The matter came before the Cherry Hill Township municipal court, which denied Barclay's and Finguerra's motions to dismiss based on the invalidity of the ordinance. The cases were tried and both men were found guilty and sentenced to a fine of $50 plus &33 costs for each day beyond the sixty-day period after which they were notified. The municipal court suspended imposition of sentence on all but one of the charges for Barclay and Finguerra. On appeal to the Law Division, the trial judge invalidated the Cherry Hill ordinance on the same bases as cited in the Galloway ordinance dispute. Cherry Hill appealed to the Appellate Division.
The Appellate Division affirmed the decision of the trial courts, concluding that Cherry Hill's and Galloway's residency restriction ordinances conflict with the policies and operational effect of the statewide scheme implemented by Megan's Law, which was intended, both expressly and impliedly, to be exclusive in the field. The appellate panel noted that the subject matter reflects a need for statewide uniformity. The scheme chosen by the Legislature, refined by the judiciary, and firmly entrenched for more than a decade on a uniform statewide basis, is pervasive and comprehensive, precluding the coexistence of municipal regulation. The panel noted the far-reaching scope of Megan's Law and its multilayered enforcement and monitoring mechanisms, constituting a comprehensive system chosen by the Legislature to protect society from the risk of reoffense by CSOs and to provide for their rehabilitation and reintegration into the community. The appellate panel considered the system all-encompassing in respect of the activities of CSOs living in the community. The Appellate Division held that the Cherry Hill and Galloway Township ordinances interfere with and frustrate the purposes and operation of the statewide scheme and conflict with the expressed and implied intent of the Legislature to exclusively regulate this field, and are, therefore, preempted.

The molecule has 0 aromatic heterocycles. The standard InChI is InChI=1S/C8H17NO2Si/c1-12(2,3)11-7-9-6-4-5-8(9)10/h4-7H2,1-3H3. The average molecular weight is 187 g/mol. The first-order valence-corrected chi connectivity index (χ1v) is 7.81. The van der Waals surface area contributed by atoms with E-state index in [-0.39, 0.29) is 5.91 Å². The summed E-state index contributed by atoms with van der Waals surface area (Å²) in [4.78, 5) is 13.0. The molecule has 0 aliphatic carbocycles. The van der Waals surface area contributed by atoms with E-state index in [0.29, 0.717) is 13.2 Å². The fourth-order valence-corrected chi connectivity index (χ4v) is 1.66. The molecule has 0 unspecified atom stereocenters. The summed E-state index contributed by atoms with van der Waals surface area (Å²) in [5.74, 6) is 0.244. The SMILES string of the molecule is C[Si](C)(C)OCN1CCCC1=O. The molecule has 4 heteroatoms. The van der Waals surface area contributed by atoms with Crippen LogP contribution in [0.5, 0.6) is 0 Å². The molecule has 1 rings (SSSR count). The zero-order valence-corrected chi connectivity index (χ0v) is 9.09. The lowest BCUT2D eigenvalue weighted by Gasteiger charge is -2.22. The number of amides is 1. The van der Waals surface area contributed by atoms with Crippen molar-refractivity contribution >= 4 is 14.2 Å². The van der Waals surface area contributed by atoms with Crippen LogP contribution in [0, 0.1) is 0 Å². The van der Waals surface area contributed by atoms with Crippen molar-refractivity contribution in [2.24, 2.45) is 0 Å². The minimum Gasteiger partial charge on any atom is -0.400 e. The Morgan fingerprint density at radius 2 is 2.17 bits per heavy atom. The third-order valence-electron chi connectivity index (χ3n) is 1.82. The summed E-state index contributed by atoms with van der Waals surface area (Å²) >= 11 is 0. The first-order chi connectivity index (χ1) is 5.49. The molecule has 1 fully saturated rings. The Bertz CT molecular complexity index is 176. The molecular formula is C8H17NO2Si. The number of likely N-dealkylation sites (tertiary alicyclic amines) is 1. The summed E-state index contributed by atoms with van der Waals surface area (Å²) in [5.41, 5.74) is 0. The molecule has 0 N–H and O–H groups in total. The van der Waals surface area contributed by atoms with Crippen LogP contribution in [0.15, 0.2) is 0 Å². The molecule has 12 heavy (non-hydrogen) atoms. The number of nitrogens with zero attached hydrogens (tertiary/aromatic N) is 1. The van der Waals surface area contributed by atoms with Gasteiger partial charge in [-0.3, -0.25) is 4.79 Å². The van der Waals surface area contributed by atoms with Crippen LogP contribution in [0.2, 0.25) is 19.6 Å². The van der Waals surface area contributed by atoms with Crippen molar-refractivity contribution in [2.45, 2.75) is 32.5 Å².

The Supreme Court granted certification.
HELD: Judgment of the Appellate Division is AFFIRMED substantially for the reasons expressed in Judge Lisa's written opinion. Cherry Hill Township's and Galloway Township's ordinances, establishing residency restrictions that formed buffer zones for convicted sex offenders living within their communities, are precluded by the present, stark language of Megan's Law.
1. At oral argument, the Court was urged to provide guidance about the limits to Megan's Law's preemption of municipal action in respect of convicted sex offenders. The judicial function operates best when there is a concrete dispute presented. The only matter before the Court is the validity of the challenged ordinances. That is all that was before the Appellate Division and that is all the Court can address. Accordingly, the Court declines the municipalities' requests that it answer hypothetical questions about un-enacted ordinances or that we provide advisory opinions to function in the abstract. (Pp. 2-4)
CHIEF JUSTICE RABNER and JUSTICES LONG, LaVECCHIA, ALBIN, RIVERA-SOTO and HOENS join in this PER CURIAM opinion. ...